Some Brilliantly Spooky Books For Halloween Night

Shutterstock / yul38885 © halloween

I like to read seasonally.

It’s comforting to read something wintry at Christmas, and lovely to be transported to a tropical beach in summer.

So it makes sense that I reach for something spooky when Halloween creeps near!

To get in the spirit, I asked the wider DC Thomson magazine team for some of their recommendations and added in one of my own.

So if you’re looking for a thrill on Halloween, why not try one of these?

“The Turn Of The Screw” by Henry James

My recommendation, “The Turn of the Screw” by Henry James, comes from 1898.

It’s about a young governess who takes a job at a remote country house to look after two seemingly angelic children.

Gradually though, she becomes convinced that things are not as they seem…

The gothic atmosphere is enough to stay with you for weeks, but the strange happenings will keep you questioning even longer.

Is there really something supernatural going on? Or are we witnessing the slow deterioration of our narrator’s sanity?

(Fittingly, Henry James originally wrote the tale in serial format for “Collier’s Weekly magazine)!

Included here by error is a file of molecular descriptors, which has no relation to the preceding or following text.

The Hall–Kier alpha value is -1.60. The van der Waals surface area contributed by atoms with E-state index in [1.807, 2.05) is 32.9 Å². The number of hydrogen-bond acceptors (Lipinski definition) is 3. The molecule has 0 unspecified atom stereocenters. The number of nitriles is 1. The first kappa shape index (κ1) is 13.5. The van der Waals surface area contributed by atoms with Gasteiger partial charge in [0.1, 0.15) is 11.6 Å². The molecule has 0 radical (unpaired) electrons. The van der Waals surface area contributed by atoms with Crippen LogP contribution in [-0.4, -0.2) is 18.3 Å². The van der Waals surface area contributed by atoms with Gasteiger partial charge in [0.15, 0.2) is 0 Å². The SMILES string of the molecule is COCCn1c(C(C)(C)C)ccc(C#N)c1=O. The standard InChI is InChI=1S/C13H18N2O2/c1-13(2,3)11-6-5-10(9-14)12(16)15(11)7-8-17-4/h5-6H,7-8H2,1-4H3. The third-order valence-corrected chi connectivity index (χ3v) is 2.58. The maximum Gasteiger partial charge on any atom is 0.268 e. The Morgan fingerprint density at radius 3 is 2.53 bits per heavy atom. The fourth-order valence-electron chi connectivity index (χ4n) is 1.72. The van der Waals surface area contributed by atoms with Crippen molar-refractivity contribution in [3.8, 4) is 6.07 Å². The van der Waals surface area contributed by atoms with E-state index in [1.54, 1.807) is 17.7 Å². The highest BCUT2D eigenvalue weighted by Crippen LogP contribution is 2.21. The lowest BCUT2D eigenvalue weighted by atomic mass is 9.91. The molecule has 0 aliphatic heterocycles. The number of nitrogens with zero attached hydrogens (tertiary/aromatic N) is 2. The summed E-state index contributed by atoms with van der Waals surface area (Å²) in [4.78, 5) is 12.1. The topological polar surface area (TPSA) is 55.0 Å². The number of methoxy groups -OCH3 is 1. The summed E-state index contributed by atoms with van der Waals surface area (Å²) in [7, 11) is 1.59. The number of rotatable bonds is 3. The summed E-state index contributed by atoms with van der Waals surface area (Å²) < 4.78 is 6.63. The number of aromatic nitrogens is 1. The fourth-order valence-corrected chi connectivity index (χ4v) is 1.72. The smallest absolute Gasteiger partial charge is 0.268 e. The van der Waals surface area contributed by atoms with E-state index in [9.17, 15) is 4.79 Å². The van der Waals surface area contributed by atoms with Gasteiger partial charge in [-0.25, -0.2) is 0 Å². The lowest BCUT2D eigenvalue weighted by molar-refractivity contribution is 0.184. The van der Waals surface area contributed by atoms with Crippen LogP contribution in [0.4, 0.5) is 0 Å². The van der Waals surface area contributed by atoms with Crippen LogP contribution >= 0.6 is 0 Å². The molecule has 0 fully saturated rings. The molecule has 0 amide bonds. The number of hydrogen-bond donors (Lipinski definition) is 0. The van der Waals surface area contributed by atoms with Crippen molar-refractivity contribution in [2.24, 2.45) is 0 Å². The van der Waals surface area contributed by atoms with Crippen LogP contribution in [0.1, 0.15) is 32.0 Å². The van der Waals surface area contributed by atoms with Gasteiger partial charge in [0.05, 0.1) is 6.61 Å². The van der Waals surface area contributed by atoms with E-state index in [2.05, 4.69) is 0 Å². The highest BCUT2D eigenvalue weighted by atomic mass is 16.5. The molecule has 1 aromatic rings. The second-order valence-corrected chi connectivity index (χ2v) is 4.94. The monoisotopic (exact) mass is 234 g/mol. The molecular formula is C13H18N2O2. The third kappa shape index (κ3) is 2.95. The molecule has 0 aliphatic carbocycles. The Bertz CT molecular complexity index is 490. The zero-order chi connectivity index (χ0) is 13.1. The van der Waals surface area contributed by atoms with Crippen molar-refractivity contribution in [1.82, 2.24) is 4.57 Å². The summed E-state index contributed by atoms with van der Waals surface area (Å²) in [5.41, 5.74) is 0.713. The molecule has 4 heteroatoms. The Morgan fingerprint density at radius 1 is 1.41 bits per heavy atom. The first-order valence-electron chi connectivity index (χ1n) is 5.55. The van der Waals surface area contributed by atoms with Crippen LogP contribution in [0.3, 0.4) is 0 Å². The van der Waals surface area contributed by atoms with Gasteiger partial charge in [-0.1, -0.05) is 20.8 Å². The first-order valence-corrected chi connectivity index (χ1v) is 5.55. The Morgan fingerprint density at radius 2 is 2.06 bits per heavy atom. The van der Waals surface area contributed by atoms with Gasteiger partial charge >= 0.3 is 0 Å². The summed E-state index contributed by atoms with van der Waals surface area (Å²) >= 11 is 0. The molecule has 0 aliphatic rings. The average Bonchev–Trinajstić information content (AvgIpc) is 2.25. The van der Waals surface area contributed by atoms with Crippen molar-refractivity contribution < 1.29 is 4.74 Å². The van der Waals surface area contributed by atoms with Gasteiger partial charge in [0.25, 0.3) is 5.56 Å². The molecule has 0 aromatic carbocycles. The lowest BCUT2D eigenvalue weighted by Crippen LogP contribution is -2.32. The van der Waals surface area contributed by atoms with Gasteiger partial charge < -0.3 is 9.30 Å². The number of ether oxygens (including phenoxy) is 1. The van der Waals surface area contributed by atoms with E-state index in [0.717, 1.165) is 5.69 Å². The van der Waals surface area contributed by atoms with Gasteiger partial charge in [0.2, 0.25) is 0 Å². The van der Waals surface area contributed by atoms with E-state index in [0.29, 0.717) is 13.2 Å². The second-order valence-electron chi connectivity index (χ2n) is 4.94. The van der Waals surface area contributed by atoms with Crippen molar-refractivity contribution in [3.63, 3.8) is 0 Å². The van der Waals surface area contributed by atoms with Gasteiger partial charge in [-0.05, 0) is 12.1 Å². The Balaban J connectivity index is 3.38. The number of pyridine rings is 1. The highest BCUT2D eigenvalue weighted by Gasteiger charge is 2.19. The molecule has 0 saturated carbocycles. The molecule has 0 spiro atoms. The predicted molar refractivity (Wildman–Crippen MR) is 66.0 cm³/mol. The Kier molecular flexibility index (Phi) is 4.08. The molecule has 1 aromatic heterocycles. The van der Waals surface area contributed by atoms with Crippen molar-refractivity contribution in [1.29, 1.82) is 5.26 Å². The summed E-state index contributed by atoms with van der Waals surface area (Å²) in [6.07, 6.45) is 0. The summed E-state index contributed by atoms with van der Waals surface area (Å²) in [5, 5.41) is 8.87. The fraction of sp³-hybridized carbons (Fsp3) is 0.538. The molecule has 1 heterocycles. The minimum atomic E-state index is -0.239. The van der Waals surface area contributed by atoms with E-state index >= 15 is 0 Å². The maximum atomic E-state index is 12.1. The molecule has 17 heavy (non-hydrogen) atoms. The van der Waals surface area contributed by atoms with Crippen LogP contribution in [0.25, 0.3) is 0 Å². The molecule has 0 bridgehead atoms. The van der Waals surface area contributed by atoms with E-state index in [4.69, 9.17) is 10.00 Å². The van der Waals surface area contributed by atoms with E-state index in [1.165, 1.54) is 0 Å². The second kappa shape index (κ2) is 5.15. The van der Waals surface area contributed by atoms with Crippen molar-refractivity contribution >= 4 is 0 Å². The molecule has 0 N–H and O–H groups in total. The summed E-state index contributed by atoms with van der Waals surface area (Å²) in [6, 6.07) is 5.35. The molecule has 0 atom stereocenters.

“We Have Always Lived In The Castle” by Shirley Jackson

Trish-Ann, a writer on our Children’s titles, recommends “We Have Always Lived in the Castle by Shirley Jackson from 1962.

She says:

“Writer Shirley Jackson is probably better known for her book ‘The Haunting Of Hill House’, but her final novel ‘We Have Always Lived In The Castle’ is less about frightening ghosts and more about the how scary the living can be.

“Following two reclusive sisters who have been ostracised from their town, the story has an unworldly atmosphere and a shocking twist which makes it a spooky October classic.”

“Dark Matter” by Michelle Paver

Published ten years ago, “Dark Matter” by Michelle Paver is our sub-editor Eddy’s choice.

He says:

“From the Victorian time period to the cold, isolated setting of an Arctic camp, “Dark Matter” reads like a very traditional, unembellished ghost story.

“It’s so effective because we really get inside the protagonist’s head and endure the experience with him; the fear of being stranded alone in a remote cabin, of having no-one to hear his cries for help, of not knowing if his friends are coming back, and of what this entity haunting him means to do.

“It really gets under the skin.

“Perfect reading for a dark night when the rain is lashing against the window.”

Looking for a sweet treat to make the most of Halloween? Try these cheeky chocolate bats!

Abigail Phillips

Abbie is the newest member of the fiction team at the "Friend." She loves how varied the role is - every day is different and there is always a new story to read. She is keen to work closely with established writers and discover new writers, too.